A simple fix to both prob­lems would be to align D.C. with every other state and territ­ory by trans­fer­ring control of its Guard forces from the pres­id­ent to D.C.’s mayor. This would allow the mayor to act quickly and flex­ibly to use the Guard for law enforce­ment purposes. The pres­id­ent could still assume command of the Guard by call­ing it into federal service, but the Guard would then be bound by the Posse Comit­atus Act and could be used for poli­cing purposes only as allowed by law.

Second, Congress should clarify that governors may not deploy their Guard units into other states or territ­or­ies without those juris­dic­tions’ consent. This limit­a­tion is argu­ably inher­ent in the Consti­tu­tion. Nonethe­less, Barr claimed that a law permit­ting National Guard units to oper­ate in “hybrid status”—namely, carry­ing out federal missions while remain­ing under state command and control—al­lows governors to deploy their Guard forces out of state even if the host state or territ­ory objects. 

This unpre­ced­en­ted inter­pret­a­tion not only threatens state sover­eignty; it further under­mines the prin­ciple of posse comit­atus. In hybrid status, Guard units are exempt from the Posse Comit­atus Act because they are oper­at­ing under state command. A key element of state command is the governor’s abil­ity to decline a given federal mission. If, however, any governor can send Guard forces into any other juris­dic­tion, the right to refuse becomes illus­ory. All the pres­id­ent would need is one will­ing governor in order to use Guard forces as a domestic police force anywhere in the coun­try. Last June, Pres­id­ent Trump found eleven.

Finally, Congress must ensure that the applic­ab­il­ity of posse comit­atus turns on the facts on the ground, not on legal nomen­clature. Out-of-state Guard troops in D.C. last June were exempt from the Posse Comit­atus Act because they were nomin­ally under the command and control of their governors. In prac­tice, though, Defense Depart­ment offi­cials confirmed that those out-of-state units repor­ted up through the D.C. National Guard’s chain of command—to the pres­id­ent. To ensure future pres­id­ents can’t use state governors as cover to wield the National Guard as federal police, Congress should clarify that the Posse Comit­atus Act applies in any situ­ation where National Guard units report up to the pres­id­ent or the pres­id­ent’s designee.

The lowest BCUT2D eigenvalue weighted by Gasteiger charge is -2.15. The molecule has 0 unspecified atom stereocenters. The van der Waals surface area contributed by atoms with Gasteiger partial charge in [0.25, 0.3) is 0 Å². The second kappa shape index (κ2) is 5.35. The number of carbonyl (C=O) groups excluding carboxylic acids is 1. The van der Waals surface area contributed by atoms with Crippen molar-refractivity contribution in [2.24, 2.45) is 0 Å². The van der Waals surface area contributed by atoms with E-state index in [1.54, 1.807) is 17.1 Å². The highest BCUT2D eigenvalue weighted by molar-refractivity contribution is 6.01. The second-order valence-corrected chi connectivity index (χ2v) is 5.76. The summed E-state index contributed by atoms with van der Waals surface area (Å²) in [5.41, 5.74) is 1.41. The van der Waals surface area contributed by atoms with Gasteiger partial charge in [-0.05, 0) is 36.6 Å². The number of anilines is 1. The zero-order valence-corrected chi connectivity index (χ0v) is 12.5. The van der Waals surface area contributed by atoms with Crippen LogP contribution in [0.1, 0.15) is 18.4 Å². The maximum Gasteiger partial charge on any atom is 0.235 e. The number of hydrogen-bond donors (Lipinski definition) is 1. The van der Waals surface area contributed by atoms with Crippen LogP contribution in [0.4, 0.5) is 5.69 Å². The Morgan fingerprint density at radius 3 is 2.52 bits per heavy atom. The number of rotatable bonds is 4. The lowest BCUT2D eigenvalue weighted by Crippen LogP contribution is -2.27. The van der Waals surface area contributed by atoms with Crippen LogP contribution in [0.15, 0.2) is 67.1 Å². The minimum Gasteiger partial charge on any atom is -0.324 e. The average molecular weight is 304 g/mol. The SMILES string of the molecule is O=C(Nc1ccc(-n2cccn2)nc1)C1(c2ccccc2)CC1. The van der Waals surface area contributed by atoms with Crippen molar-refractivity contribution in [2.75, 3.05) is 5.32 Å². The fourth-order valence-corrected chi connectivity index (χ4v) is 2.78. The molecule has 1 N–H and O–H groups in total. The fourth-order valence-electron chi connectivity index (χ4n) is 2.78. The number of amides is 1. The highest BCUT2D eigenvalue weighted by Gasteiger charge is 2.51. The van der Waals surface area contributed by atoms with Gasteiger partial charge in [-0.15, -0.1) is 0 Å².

To be sure, there can be legit­im­ate reas­ons for the pres­id­ent to deploy troops domest­ic­ally, such as provid­ing disaster relief, repelling inva­sion, or enfor­cing civil rights laws. Congress has provided ample author­ity for the pres­id­ent to use the milit­ary for those purposes, and none of the above reforms would prevent a pres­id­ent from lawfully exer­cising those powers. Rather, these reforms would close danger­ous loop­holes to prevent the National Guard from being abused, misused, or dragged into partisan polit­ics.

As our demo­cracy comes under increas­ing strain, reforms are needed to harden our insti­tu­tions against future abuses. Ensur­ing that the pres­id­ent cannot use the National Guard as a federal police force on a whim must be a key part of that project.